Although the largest improvements in the health of the public are likely to come from changing the social and behavioral conditions that influence morbidity, mortality, and functioning, public health training continues to focus more on how to bring about individual behavioral change than how to change larger social conditions and factors. A search of the on-line course catalogs of the 10 leading public health schools reveals that only 1 offers the “trifecta” of courses devoted to policy advocacy, media advocacy, and community organizing, respectively. To meet the challenge of creating large-scale change, public health schools need to do a better job of equipping our students with theoretical and practical tools in these three areas.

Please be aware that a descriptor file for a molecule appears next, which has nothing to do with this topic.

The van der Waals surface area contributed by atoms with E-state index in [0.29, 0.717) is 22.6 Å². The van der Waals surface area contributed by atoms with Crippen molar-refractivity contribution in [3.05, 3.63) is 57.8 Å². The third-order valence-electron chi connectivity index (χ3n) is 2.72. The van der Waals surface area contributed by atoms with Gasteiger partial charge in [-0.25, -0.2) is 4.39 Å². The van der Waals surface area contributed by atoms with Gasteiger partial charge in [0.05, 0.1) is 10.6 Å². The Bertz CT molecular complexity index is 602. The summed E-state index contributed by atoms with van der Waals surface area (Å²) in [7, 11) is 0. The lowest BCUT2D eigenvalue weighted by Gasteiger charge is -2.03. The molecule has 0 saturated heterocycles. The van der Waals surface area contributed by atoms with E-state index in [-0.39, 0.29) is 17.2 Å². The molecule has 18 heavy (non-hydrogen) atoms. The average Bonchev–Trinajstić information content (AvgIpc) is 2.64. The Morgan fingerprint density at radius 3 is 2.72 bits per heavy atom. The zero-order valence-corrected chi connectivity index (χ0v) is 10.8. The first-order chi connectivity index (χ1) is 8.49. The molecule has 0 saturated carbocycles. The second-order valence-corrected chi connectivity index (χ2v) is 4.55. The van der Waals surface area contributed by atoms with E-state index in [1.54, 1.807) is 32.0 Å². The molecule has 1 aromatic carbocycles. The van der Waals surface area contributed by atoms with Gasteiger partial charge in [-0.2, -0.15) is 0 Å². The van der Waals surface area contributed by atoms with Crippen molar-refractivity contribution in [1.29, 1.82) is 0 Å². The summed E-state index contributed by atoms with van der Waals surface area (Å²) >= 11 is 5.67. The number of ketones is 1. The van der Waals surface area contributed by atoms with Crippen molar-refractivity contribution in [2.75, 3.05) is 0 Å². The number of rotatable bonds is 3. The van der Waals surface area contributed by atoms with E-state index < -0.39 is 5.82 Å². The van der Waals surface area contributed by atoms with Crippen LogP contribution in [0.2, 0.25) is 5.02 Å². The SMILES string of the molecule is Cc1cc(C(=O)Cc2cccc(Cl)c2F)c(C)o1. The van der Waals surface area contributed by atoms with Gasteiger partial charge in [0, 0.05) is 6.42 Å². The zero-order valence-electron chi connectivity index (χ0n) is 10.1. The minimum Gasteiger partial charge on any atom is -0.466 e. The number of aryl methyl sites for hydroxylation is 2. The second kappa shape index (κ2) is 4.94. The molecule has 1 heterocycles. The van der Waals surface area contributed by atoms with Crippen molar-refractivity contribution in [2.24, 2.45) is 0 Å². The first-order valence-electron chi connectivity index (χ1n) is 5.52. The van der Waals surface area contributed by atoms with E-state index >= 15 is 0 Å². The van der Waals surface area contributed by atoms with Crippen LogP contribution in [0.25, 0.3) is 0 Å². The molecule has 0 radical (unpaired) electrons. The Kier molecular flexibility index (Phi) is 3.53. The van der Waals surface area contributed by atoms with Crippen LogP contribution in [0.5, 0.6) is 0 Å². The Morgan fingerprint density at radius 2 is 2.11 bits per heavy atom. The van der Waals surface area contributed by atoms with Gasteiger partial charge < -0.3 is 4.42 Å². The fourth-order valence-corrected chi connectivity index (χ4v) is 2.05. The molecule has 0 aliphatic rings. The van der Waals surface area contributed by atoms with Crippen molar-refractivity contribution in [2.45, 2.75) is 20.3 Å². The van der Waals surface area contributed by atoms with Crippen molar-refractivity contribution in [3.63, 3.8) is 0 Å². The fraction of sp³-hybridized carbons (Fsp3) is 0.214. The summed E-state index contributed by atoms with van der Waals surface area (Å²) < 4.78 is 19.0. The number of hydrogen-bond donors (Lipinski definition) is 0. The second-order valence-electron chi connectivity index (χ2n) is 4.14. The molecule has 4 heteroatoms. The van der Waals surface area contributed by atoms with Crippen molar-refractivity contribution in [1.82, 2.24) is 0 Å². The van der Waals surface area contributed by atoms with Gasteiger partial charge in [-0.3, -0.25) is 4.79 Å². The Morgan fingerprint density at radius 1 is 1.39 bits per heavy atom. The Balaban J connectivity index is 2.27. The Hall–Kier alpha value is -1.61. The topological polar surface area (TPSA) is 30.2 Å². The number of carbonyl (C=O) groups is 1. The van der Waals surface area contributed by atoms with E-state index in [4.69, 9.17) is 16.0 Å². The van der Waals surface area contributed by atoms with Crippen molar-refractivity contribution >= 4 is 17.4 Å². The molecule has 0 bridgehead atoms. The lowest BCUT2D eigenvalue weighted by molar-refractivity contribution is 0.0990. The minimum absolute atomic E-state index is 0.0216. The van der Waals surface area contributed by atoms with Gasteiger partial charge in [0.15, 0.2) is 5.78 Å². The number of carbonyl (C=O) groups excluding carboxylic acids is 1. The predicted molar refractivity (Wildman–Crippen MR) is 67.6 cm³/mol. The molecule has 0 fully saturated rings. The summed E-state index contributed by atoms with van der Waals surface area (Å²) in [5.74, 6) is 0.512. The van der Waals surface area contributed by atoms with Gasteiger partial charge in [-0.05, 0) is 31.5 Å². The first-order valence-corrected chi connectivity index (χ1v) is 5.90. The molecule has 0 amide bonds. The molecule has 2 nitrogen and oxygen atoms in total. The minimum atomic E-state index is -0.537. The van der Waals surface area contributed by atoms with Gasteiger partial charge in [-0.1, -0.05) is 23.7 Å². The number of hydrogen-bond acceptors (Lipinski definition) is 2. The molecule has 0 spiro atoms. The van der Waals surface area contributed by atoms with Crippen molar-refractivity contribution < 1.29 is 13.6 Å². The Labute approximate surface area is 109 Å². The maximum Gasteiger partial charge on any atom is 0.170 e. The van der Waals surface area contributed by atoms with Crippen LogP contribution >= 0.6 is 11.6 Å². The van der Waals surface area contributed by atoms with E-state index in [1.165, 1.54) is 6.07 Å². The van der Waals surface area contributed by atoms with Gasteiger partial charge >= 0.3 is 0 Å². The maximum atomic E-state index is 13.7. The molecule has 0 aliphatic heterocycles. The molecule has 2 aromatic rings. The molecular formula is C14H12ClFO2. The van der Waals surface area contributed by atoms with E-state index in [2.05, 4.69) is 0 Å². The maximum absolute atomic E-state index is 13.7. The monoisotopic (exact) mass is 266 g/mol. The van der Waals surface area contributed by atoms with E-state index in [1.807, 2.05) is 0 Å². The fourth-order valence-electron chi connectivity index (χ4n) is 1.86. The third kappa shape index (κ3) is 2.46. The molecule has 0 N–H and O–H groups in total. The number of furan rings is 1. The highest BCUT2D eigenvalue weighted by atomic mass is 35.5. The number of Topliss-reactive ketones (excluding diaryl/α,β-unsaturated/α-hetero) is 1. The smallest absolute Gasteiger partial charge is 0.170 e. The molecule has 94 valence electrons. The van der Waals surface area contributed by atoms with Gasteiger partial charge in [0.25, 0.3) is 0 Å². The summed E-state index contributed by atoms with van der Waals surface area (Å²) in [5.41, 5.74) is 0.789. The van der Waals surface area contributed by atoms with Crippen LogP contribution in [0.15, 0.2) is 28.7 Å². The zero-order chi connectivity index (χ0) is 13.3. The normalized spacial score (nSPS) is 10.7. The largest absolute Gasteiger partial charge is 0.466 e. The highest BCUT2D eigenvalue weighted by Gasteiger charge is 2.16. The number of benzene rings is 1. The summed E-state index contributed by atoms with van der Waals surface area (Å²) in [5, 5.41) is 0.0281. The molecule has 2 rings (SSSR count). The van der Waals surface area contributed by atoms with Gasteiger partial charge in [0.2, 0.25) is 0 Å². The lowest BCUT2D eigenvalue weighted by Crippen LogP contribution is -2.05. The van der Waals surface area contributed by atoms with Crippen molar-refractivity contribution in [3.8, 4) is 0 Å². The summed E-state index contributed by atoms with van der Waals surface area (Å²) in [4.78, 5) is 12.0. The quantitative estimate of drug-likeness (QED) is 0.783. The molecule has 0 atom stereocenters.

- community organizing
- public health education
ASJC Scopus subject areas
- Public Health, Environmental and Occupational Health
- Nursing (miscellaneous)